Assertiveness Is More Than Learning Skills
© by Mary DuParri, MA, LPC

Many of us who label ourselves as lacking in assertiveness skills, tend to misunderstand what being assertive really means. Often when I bring up the idea of assertiveness, I am reminded how many of us confuse assertiveness with the bossy, demanding, sometimes angry behavior that is actually a hallmark of aggression. If we think such antagonistic behavior defines assertiveness, it is no wonder that so many of us prefer to remain silent. Rather than being perceived as selfish, overbearing or unreasonable, we keep our opinions to ourselves.

Some of us get uneasy if we have to name a schedule conflict. We might not voice our preference for a movie we want to see or a restaurant we want to visit. We fail to tell people when they delight us and we fail to tell them when they have overlooked or offended us. Our relationships, therefore, stay distant or lukewarm and we may feel not only overlooked or offended, but possibly resentful or angry. Although we feel frustrated and misunderstood, we blame ourselves for not being assertive and standing up for what we want. We think we want to be more assertive, but we fear being selfish bullies.

When I begin to discuss what genuine assertiveness looks like, people are sometimes surprised to learn that it is possible to be both quiet and assertive. That a soft-spoken “No, thanks” is as assertive and probably more effective than a screaming rant. They learn that assertive behavior does not require intimidating stances, strong language or angry looks. It simply requires speaking for ourselves and clearly and directly conveying what we feel or need. No bullying is required. No selfishness. Assertiveness is not a skirmish where one person has to win and another loses. We don’t have to overcome the enemy to be assertive; we just have to voice our needs.

Assertiveness, however, is more than learning skills. It is also a mindset. As a skill it involves speaking up for ourselves. It requires clear and direct communication. It teaches us to set limits and to say “No.” It gives us the ability to express both positive and negative feelings. It enhances our relationships as we learn to approach others and initiate conversation. However, just learning the skills won’t make us an assertive person. We have to believe that we are entitled to be assertive. For that, we have to change our mindset. To truly be assertive requires that we see ourselves as equal partners in relationships. We need to believe that we are as important as other people and honor ourselves in the same way as we honor them. We need to recognize that our schedules and our preferences deserve as much consideration as the next person's. Until we can see ourselves as equal and deserving, we are unlikely to implement assertiveness skills.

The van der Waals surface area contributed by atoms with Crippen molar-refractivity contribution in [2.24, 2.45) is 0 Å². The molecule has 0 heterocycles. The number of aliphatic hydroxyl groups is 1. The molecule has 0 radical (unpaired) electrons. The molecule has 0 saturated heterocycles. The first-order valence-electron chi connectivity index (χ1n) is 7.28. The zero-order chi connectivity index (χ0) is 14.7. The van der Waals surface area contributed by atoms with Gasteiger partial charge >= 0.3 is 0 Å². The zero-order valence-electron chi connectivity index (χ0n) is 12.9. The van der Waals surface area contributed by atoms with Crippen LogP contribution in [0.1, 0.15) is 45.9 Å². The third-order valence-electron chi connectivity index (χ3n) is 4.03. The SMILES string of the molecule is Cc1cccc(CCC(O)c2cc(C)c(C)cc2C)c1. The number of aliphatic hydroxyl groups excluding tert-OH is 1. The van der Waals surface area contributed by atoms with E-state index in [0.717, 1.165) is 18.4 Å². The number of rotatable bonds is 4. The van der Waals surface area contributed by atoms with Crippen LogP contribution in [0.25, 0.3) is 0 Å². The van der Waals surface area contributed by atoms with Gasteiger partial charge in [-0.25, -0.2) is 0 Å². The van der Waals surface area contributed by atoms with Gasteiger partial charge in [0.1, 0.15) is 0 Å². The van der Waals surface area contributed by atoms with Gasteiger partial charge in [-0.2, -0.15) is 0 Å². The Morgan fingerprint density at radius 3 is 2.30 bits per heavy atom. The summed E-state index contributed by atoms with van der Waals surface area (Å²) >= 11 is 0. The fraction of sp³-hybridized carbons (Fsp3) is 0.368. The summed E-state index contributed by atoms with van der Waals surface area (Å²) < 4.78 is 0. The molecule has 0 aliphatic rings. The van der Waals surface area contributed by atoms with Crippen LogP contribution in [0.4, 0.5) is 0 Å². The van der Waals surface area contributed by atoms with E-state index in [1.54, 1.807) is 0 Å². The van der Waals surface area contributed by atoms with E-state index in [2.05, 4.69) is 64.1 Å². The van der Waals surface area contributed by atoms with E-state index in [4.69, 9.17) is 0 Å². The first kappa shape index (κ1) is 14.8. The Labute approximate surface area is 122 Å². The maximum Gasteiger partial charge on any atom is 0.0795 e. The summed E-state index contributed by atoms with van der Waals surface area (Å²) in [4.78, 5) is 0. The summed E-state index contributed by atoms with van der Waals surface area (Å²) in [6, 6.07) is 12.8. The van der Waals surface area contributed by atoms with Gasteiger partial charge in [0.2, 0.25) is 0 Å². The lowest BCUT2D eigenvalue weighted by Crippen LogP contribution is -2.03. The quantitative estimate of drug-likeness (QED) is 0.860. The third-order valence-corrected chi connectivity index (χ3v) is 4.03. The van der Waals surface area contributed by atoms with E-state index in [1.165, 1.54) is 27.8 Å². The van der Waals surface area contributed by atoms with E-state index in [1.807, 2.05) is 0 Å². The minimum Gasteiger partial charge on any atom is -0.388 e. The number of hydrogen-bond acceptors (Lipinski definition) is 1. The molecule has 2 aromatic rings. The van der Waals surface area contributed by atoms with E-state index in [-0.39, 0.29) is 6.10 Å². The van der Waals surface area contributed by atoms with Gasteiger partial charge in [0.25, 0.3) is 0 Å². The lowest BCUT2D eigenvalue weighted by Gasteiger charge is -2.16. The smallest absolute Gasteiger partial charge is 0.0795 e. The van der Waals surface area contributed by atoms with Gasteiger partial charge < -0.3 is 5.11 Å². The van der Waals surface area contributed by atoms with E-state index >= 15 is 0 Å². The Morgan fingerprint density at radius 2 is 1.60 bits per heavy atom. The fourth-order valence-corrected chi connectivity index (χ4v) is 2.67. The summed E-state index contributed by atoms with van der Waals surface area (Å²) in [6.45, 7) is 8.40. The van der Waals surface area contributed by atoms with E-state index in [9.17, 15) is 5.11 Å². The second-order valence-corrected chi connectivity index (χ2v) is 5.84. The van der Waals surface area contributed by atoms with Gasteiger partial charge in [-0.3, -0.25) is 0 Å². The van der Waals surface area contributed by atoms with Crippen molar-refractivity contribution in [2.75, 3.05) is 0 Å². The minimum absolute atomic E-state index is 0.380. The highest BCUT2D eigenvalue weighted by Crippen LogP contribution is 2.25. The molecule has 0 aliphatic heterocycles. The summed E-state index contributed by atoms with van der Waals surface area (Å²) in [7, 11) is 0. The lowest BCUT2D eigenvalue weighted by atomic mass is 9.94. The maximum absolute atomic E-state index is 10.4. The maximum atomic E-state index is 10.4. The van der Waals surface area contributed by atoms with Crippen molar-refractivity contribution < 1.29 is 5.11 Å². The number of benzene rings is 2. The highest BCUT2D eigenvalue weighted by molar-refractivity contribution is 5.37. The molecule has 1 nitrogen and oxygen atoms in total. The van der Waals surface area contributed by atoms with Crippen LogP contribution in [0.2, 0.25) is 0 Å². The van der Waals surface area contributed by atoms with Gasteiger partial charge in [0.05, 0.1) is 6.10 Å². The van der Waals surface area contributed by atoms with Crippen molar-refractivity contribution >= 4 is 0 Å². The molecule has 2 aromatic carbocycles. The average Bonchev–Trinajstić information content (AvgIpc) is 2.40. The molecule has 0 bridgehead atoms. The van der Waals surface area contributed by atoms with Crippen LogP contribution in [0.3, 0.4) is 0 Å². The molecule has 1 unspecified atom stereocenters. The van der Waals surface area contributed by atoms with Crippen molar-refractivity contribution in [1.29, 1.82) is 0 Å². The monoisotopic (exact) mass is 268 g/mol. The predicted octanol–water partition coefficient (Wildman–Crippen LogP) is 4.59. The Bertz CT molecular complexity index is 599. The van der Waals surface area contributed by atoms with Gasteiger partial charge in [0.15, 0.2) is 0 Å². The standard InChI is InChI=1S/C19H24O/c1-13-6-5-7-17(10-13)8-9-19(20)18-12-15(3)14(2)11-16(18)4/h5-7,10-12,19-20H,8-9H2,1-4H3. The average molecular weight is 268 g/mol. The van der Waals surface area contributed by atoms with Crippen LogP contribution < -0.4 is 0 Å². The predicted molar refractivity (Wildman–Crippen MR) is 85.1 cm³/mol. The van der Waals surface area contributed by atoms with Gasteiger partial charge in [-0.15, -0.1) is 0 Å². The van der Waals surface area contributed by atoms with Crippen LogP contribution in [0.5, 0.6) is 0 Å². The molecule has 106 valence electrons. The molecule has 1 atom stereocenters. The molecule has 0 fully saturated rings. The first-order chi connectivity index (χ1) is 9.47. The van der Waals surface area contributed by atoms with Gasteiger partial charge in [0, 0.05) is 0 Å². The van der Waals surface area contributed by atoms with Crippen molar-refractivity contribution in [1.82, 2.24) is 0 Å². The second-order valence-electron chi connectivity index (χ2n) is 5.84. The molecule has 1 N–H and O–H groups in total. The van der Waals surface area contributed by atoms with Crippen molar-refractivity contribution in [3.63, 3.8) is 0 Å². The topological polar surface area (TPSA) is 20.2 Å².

A final component necessary for changing from non-assertive to assertive behavior is practice. Even when we hold the deserving-and-equal mindset, and even when we have studied the skills, we need to start small to try out our new assertive language. At first, because we are nervous and not used to speaking up, we may speak up too quietly and remain unnoticed. Or, because we need to muster so much courage to speak, we may actually sound blunt and aggressive instead of reasonable and assertive. Practice helps. Sometimes practicing with strangers, "Excuse me, I believe I was next in line," allows us to try out the words, fumble with them if we must, and not worry about facing the person over breakfast in the morning. However, practicing with people we feel safe with helps even more. They can forgive our uneven attempts, bear with us as we try to express ourselves and continue to love and support us as we find our voices. Taking an assertiveness class or consulting a professional can also help us learn new assertive behaviors. A counselor can help us not only with the skills of assertiveness, but also with the self-confidence issues that sometimes keep us from living the life we want.
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